Flying A Studio

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Flying A Studio (American Film Manufacturing Company of Chicago) established its western branch on Mission Street in Santa Barbara on July 6, 1912 when Santa Barbara was a center for motion picture production between 1912 and 1917. The company pioneered western location filming, and many titles were shot on Santa Cruz Island. In 1917, the studio failed because of a lack of distribution. In 1916, cinematic production had begun moving into to Hollywood, which then became the focus of the industry.

In the News~

July 20, 1912 [SBMP]: “Wallace Kerrigan and R. D. Armstrong of the Flying A Company, made the trip to Santa Cruz Island yesterday and secured moving pictures of the transportation of the sheep. Photographs were taken illustrating the loading process, also views at the wharf when the sheep left the ship. The steamer Carmel made two round trips yesterday, moving nearly 4,000 sheep from the island to the mainland. It will make as many trips today. According to Kerrigan and Armstrong, they did not get sea sick, although everybody else did, including a fox terrier. It was observed, however, that both ate very heartily shortly after coming ashore.”

June 2, 1913 [SBDN]: “Captain Ira Eaton gave a number of his friends, mostly members of the Flying A Company, a delightful treat yesterday afternoon, when he took them for a cruise on the bay in his power launch, the Gussie M. The party was out about three hours, and all on board enjoyed every minute of the time. The voyagers were greatly pleased with the fine sailing qualities of the staunch little craft, and the very comfortable quarters arranged through the recent overhauling and refitting given the vessel added greatly to the pleasure of the outing. The Flying A guests were: Misses Vivian Rich, Violet Neitz, ‘Billie’ West, Margaret Kernan; Mesdames Peter Morrison, Carl Morrison, Jean Durrell, Messrs. Wallace W. Kerrigan, Jack Van Cartmell, Chet Withey and Robert Grey. Others in the party were Mr. and Mrs. L. R. Leslie, Mr. Field, Mr. and Mrs. T. F. Cornell, Miss Nina Richdale, J. O. Eaton, E. C. Overman, Captain Hendricks and Jay Richdale.”

September 3, 1913 [SBDN]: “Seventeen members of the Flying A are to journey to Santa Cruz Island tomorrow on the Otter to take pictures in Calamity Ann’s Dream, one of the cleverest numbers in this splendid picture series which Miss Lester is featuring. The costumes brilliant Indian affairs set off the troupe in a most fetching manner. Just how long the troupe will remain on the island is not known, though members may be back in town Thursday night.”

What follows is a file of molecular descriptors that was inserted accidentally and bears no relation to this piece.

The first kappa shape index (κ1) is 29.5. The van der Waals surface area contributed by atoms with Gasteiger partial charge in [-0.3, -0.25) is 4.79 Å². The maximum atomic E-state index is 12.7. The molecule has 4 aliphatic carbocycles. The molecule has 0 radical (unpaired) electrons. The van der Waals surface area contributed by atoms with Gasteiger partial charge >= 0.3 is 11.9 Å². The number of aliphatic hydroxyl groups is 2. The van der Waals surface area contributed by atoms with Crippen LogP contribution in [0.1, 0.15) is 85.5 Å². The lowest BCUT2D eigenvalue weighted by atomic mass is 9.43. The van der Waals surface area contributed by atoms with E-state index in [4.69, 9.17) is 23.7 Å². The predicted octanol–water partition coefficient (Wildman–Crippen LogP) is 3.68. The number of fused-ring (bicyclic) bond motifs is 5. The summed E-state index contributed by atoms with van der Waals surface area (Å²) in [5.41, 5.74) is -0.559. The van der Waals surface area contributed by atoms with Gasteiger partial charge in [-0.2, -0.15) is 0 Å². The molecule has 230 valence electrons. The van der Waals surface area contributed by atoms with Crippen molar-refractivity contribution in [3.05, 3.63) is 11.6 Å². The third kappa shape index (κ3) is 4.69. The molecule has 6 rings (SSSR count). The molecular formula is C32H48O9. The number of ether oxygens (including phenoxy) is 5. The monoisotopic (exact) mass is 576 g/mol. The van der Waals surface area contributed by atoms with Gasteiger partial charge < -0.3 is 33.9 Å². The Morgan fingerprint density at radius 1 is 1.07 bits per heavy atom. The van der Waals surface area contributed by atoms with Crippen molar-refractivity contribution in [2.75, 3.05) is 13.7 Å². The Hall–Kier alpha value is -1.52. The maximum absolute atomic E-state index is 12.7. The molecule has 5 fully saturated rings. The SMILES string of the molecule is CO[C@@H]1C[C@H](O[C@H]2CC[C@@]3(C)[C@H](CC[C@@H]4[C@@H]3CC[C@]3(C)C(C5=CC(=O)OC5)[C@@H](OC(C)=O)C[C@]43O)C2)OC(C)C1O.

September 4, 1913 [SBDN]: “Seventeen members of the Flying A company went to Santa Cruz Island with Captain Vasquez this morning leaving the commercial wharf at 7:30. Calamity Ann’s Dream, one of the interesting series in which Miss Lester figures prominently, will be worked out and will furnish one of the most amusing numbers of the series. Great difficulty was encountered in persuading Jack, the burro, to enter into the game of a trip on the briny deep and a still greater difficulty was anticipated in getting him to land on the other side. Among the players to make the trip were Miss Lester, Jack Richardson, Mr. Von Meter, Miss Rich, Mrs. Coxen, Mr. Johnston, the director, and Mr. Overbaugh, the cameraman. The party is expected home this evening if all goes well and the work is complete.”

September 26, 1913 [SBMP]: “Julius Frankenburg, as director, and J. W. Brown cameraman, will go to Santa Cruz Island today to make an entire film for the Santa Barbara county World’s Fair exhibit. They will be accompanied by Herbert Rogers, as the representative of the supervisors. The party will probably return next Sunday evening. It is planned to take all that is of interest during this trip, including the seals. While a number of pictures have already been taken by the American Camera for the exhibit, Santa Cruz Island will probably be the first one completed.”

September 30, 1913 [SBDN]: “Splendid views of the beauties of Santa Cruz Island, the outside and interior of Painted Cave and a fine photograph showing how seals are captured, were taken at the island the past few days by Julius Frankenburg and crew from the Flying A Company. Herbert Rogers accompanied the party and led them to the seal rookeries where he caught the seal. Mr. Frankenburg said today he believed he had obtained some excellent pictures. They will be used in Santa Barbara’s moving picture display at the Panama-Pacific exposition in 1915. A panoramic view, showing the wine industry on the Caire estate, and pictures of pelicans were also taken. The party left last Friday and returned last evening. The weather conditions were perfect all the time for taking pictures. The seal that was captured was brought back on the launch Gypsy and quite a crowd saw the little fellow in his crate on the wharf.”